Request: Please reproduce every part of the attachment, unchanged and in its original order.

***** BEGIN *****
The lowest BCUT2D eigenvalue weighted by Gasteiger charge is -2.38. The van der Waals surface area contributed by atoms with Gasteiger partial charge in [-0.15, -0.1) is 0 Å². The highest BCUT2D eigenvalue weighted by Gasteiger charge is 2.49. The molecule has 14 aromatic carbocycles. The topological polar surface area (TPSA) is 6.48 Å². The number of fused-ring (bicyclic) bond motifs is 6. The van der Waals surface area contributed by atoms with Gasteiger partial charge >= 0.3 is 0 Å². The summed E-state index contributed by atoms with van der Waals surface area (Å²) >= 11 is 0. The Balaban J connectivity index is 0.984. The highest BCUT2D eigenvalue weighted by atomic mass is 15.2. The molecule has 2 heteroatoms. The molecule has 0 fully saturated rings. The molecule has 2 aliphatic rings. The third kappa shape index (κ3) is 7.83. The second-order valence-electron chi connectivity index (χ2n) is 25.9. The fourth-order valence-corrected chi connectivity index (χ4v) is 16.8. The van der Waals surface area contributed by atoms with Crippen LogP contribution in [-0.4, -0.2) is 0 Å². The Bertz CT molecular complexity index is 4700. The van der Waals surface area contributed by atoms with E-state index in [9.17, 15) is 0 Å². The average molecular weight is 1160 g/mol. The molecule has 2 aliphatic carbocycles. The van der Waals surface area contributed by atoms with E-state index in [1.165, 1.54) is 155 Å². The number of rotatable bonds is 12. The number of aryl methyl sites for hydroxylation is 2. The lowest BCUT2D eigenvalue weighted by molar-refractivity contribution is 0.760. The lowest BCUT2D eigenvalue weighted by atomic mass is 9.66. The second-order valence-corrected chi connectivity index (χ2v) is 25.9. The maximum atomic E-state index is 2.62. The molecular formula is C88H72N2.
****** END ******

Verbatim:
The lowest BCUT2D eigenvalue weighted by Gasteiger charge is -2.38. The van der Waals surface area contributed by atoms with Gasteiger partial charge in [-0.15, -0.1) is 0 Å². The highest BCUT2D eigenvalue weighted by Gasteiger charge is 2.49. The molecule has 14 aromatic carbocycles. The topological polar surface area (TPSA) is 6.48 Å². The number of fused-ring (bicyclic) bond motifs is 6. The van der Waals surface area contributed by atoms with Gasteiger partial charge >= 0.3 is 0 Å². The summed E-state index contributed by atoms with van der Waals surface area (Å²) >= 11 is 0. The Balaban J connectivity index is 0.984. The highest BCUT2D eigenvalue weighted by atomic mass is 15.2. The molecule has 2 heteroatoms. The molecule has 0 fully saturated rings. The molecule has 2 aliphatic rings. The third kappa shape index (κ3) is 7.83. The second-order valence-electron chi connectivity index (χ2n) is 25.9. The fourth-order valence-corrected chi connectivity index (χ4v) is 16.8. The van der Waals surface area contributed by atoms with Crippen LogP contribution in [-0.4, -0.2) is 0 Å². The Bertz CT molecular complexity index is 4700. The van der Waals surface area contributed by atoms with E-state index in [9.17, 15) is 0 Å². The average molecular weight is 1160 g/mol. The molecule has 2 aliphatic carbocycles. The van der Waals surface area contributed by atoms with E-state index in [1.165, 1.54) is 155 Å². The number of rotatable bonds is 12. The number of aryl methyl sites for hydroxylation is 2. The lowest BCUT2D eigenvalue weighted by molar-refractivity contribution is 0.760. The lowest BCUT2D eigenvalue weighted by atomic mass is 9.66. The second-order valence-corrected chi connectivity index (χ2v) is 25.9. The maximum atomic E-state index is 2.62. The molecular formula is C88H72N2.